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Interest rates on hold despite inflationary fears

OPINIONS on the short-term economic outlook have not been this confused in a long time, and the confusion has rarely had such longevity. The public mood seems to swing from positive to negative depending on what particular number is published that day. But two recent indicators hint at the direction of interest rates in the coming months and the general condition of the economy.

The current debate has focused either on growth or inflation, either worries that activity is still weak or that prices are rising too quickly. Those more concerned with inflation favour higher interest rates to nip the price pressures in the bud, whereas those still unconvinced about the pace of growth argue that higher interest rates would undermine recovery. This uncertainty about interest rates is damaging for confidence in both the personal and corporate sectors. The picture seems at last to have become a little clearer.

There was probably a huge sigh of relief at the Treasury when the first cut of first-quarter growth was estimated at 0.5 percent. This reversed the fall in fourth-quarter 2010 GDP and indicated that the recovery had not been derailed. It did no more, however, than reclaim the ground that had been lost in the weather-affected final months of last year and, taking the two quarters together, pointed to an economy still in a fragile condition. Activity clearly still needs some encouragement – particularly from continued low interest rates.

A week earlier, the Consumer Price Index (CPI) showed a fall in the annual rate of inflation from 4.4 percent to four percent. However, April’s CPI figures released on 17 May returned to 4.5 percent. The inflation hawks feared that the rise in consumer prices would have a knock-on effect on wage settlements and the UK would get caught up in a wage-price spiral. The doves, on the other hand, argued that inflation was either imported (commodity and energy prices) or government-induced (excise duties and VAT) and higher interest rates were more likely to damage growth than curb inflation.

 

It now seems the balance of the argument favours the interest rate doves. The rise in GDP was not so fast, nor was the change in the CPI so marked, as to justify a change in policy. And there are reasons to believe that the inflationary pressures will ease. Currently, the annual increase in the CPI is running well ahead of earnings growth, thus depressing real earnings. This is exactly what higher interest rates do, of course, so why should the Monetary Policy Committee want to do it twice? There are enough deflationary forces in the system without increasing bank rate.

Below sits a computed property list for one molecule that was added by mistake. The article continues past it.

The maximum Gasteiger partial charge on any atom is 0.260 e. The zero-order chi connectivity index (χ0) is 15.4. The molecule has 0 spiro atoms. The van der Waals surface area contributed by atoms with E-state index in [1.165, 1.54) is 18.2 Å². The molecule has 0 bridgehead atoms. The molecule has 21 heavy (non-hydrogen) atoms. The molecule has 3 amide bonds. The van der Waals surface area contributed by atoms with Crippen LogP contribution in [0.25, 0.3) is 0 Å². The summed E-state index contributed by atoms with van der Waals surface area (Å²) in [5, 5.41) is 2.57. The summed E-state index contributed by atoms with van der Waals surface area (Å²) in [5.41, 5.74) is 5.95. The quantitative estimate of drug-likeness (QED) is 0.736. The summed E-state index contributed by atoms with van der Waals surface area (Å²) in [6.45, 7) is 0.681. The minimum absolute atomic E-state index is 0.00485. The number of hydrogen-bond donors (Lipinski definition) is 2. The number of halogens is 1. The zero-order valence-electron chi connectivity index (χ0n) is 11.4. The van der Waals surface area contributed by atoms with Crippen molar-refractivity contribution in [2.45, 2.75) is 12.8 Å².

At the moment, the rebalancing of the economy that the authorities want is slowly underway. Growth can no longer rely on consumer spending or the public sector as it did for too long. Both remain boxed in by debt, and low interest rates matter to both. Instead, it is the corporate sector, and particularly manufacturing, that is leading the way. But the process has barely started and there are many more bumps in the road before we are back to business as usual. The fears about an inflationary spiral seem misplaced in the current environment and raising interest rates will send out the wrong signal about the authorities’ economic priorities. A well-balanced recovery along with sound government finances are the issues that matter most, even if the cost is that inflation is a little higher for a little longer than the target range.

There is, of course, no secret to achieving zero inflation. All the authorities need to do is grind the economy to a halt. If there is no activity, there is no inflation. Focusing on inflation when activity is still so weak – and before the full effect of the fiscal rebalancing comes into effect – runs the risk of pushing the economy down again. Inflation is not good for an economy, but a prolonged recession is even worse. Bank rate should stay on hold for the rest of this year.

Dennis Turner is chief economist at HSBC

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